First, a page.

Im Museum II
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  • In Short

    “This mirror idea allowed me to make an 'original' invention, but one that is bearable because it is so hackneyed”

    – Albert Oehlen

  • Mirror Paintings

    Depicting a somber  gallery wall, Im Museum II is an important early example from Albert Oehlen’s Mirror Paintings series, or “Spiegelbilder.” In these seminal works, completed between 1982 and 1990, the artist rendered rooms in a muted palette of earthy colors punctuated by actual fragments of mirrors collaged directly onto the canvas.

    The Mirror Paintings constitute a pivotal series in Oehlen’s oeuvre, sitting between the Bad Paintings and raw figurative works of his early career and the “post-non-objective” paintings of the late 1980s and 1990s. Embodying an idiosyncratic approach to light, scale, and color, which would permeate his later series, these paintings solidified Oehlen’s reputation as a master subverter of painterly tradition. One of Oehlen’s earliest bodies of work, the Mirror Paintings are currently being reconsidered as a decisive moment in his career, and were the subject of exhibitions at Galerie Max Heltzer and Nahmad Contemporary last year.

    In his 2020 essay, “Albert Oehlen’s Mirror Paintings, An Inescapable Contingency,” Raphael Rubinstein analyzes the series by what he considers to be the three defining characteristics of the works: that they are simultaneously “paintings with mirrors,” “paintings with things attached to them,” and “room paintings.”[i]
     


    A Painting with Mirrors

    Mirrors, of course, have been recurrent motifs in the history of art for centuries, featuring in the paintings of Diego Velázquez and Johannes Vermeer as well as in Japanese ukiyo-e. Actual mirrors, as opposed to images, have also had a prominent role in art at least since Enrico Baj’s mirror on brocade works from the 1950s; the following decade, mirrors began turning up continually, such as in Yayoi Kusama’s Infinity Mirror Rooms, Michelangelo Pistoletto’s Quadri Specchianti, and Gerhard Richter’s 4 Panes of Glass, 1967, Herbert Foundation, Ghent.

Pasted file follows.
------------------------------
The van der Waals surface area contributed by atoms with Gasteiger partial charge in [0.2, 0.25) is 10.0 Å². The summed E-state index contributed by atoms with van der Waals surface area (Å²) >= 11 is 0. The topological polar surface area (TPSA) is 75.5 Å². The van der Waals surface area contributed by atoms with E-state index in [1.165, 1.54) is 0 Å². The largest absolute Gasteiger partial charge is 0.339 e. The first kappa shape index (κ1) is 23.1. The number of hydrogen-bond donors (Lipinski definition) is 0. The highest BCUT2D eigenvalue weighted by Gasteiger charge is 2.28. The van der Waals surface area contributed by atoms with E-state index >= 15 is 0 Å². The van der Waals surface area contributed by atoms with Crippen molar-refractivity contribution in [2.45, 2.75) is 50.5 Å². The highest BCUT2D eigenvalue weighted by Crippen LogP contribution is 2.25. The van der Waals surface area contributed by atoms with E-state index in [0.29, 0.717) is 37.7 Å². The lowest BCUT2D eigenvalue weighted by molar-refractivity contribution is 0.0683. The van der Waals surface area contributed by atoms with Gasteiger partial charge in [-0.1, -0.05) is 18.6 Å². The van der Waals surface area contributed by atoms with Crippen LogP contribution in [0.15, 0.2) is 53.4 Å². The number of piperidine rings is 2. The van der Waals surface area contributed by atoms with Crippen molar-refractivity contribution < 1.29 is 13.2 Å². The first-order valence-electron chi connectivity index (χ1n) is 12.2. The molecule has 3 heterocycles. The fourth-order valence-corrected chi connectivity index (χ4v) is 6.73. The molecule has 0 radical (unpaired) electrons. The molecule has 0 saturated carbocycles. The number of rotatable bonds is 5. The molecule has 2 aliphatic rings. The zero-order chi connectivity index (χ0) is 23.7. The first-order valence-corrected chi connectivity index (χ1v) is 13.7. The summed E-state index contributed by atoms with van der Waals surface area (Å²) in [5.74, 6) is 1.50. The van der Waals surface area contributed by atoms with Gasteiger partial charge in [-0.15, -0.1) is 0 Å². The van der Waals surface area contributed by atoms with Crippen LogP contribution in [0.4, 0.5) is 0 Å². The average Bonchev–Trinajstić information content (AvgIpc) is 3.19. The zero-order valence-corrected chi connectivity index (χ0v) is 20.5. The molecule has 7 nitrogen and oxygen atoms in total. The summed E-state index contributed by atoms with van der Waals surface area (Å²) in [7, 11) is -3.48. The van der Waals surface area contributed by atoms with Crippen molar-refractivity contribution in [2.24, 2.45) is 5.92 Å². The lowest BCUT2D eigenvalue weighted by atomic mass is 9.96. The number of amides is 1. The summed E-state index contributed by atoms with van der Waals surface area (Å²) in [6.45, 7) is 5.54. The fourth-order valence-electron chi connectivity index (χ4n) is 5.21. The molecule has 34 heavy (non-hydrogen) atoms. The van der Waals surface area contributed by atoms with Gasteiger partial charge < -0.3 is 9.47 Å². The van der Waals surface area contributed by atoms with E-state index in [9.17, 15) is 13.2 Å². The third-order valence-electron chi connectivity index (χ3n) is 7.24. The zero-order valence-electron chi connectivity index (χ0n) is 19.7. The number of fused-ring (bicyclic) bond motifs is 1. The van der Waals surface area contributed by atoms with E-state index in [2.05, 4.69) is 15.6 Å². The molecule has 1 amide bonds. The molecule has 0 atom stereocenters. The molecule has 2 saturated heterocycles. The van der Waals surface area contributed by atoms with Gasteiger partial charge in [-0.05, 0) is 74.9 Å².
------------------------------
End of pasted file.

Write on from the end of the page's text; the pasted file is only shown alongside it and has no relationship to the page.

A Painting with Things Attached to It

    Through the 19th century, artists very rarely attached objects to the surface of any painted support. In this sense, Im Museum II positions itself within an art historical lineage of modernism begun by Pablo Picasso’s Still Life with Chair Caning, 1912. Subsequently, innumerable works—such as Kurt Schwitter’s Merzbild assemblages and Francis Picabia’s Portrait of Cézanne, 1920—further interrupted pictorial illusion with actual three-dimensionality. By gluing mirrors on his paintings, Oehlen thrust himself into two 20th century modes of art-making: “the mirror-work and the painting-with-object-attached.”[ii]

    A Room Painting

    “I only used mirrors in pictures depicting rooms, so that the viewer can place himself in the room. These rooms were chosen not on the basis of design, or architecture, or any other such criteria, but on the basis of their meaning, which I attribute to them in relation to society,” Oehlen elucidated. “Museum, apartment, Hitler’s headquarters, things like that: a summons to appear in the picture.”[iii] By placing the viewer—and ostensibly the room he or she is in—within the painting, Im Museum II reflects both the closeness and dissidence between the dark corners of the past and our present.

     
     
    [i] Raphael Rubinstein, “Albert Oehlen’s Mirror Paintings, An Inescapable Contingency,” Albert Oehlen: Spiegelbilder / Mirror Paintings 1982-1990, Berlin, 2020, pp. 9-21.